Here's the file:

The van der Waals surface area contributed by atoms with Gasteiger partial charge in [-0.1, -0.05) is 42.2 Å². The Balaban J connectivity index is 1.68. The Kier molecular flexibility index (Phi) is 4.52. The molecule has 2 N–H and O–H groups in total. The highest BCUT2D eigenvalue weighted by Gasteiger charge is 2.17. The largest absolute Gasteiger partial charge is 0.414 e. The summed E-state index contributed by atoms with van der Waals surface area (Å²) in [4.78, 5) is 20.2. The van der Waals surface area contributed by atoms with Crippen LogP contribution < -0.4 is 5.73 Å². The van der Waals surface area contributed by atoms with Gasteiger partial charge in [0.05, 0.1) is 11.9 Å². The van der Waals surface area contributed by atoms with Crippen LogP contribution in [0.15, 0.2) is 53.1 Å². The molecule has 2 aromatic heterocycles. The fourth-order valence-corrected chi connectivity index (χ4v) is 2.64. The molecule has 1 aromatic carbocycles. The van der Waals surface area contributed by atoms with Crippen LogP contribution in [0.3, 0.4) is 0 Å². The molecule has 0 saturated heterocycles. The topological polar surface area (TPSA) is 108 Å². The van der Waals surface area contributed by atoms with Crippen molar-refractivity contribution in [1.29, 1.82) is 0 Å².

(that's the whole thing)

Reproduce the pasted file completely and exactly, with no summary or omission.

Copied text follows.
The van der Waals surface area contributed by atoms with Gasteiger partial charge in [-0.1, -0.05) is 42.2 Å². The Balaban J connectivity index is 1.68. The Kier molecular flexibility index (Phi) is 4.52. The molecule has 2 N–H and O–H groups in total. The highest BCUT2D eigenvalue weighted by Gasteiger charge is 2.17. The largest absolute Gasteiger partial charge is 0.414 e. The summed E-state index contributed by atoms with van der Waals surface area (Å²) in [4.78, 5) is 20.2. The van der Waals surface area contributed by atoms with Crippen LogP contribution < -0.4 is 5.73 Å². The van der Waals surface area contributed by atoms with Gasteiger partial charge in [0.05, 0.1) is 11.9 Å². The van der Waals surface area contributed by atoms with Crippen LogP contribution in [0.15, 0.2) is 53.1 Å². The molecule has 2 aromatic heterocycles. The fourth-order valence-corrected chi connectivity index (χ4v) is 2.64. The molecule has 1 aromatic carbocycles. The van der Waals surface area contributed by atoms with Crippen LogP contribution in [0.3, 0.4) is 0 Å². The molecule has 0 saturated heterocycles. The topological polar surface area (TPSA) is 108 Å². The van der Waals surface area contributed by atoms with Crippen molar-refractivity contribution in [1.29, 1.82) is 0 Å².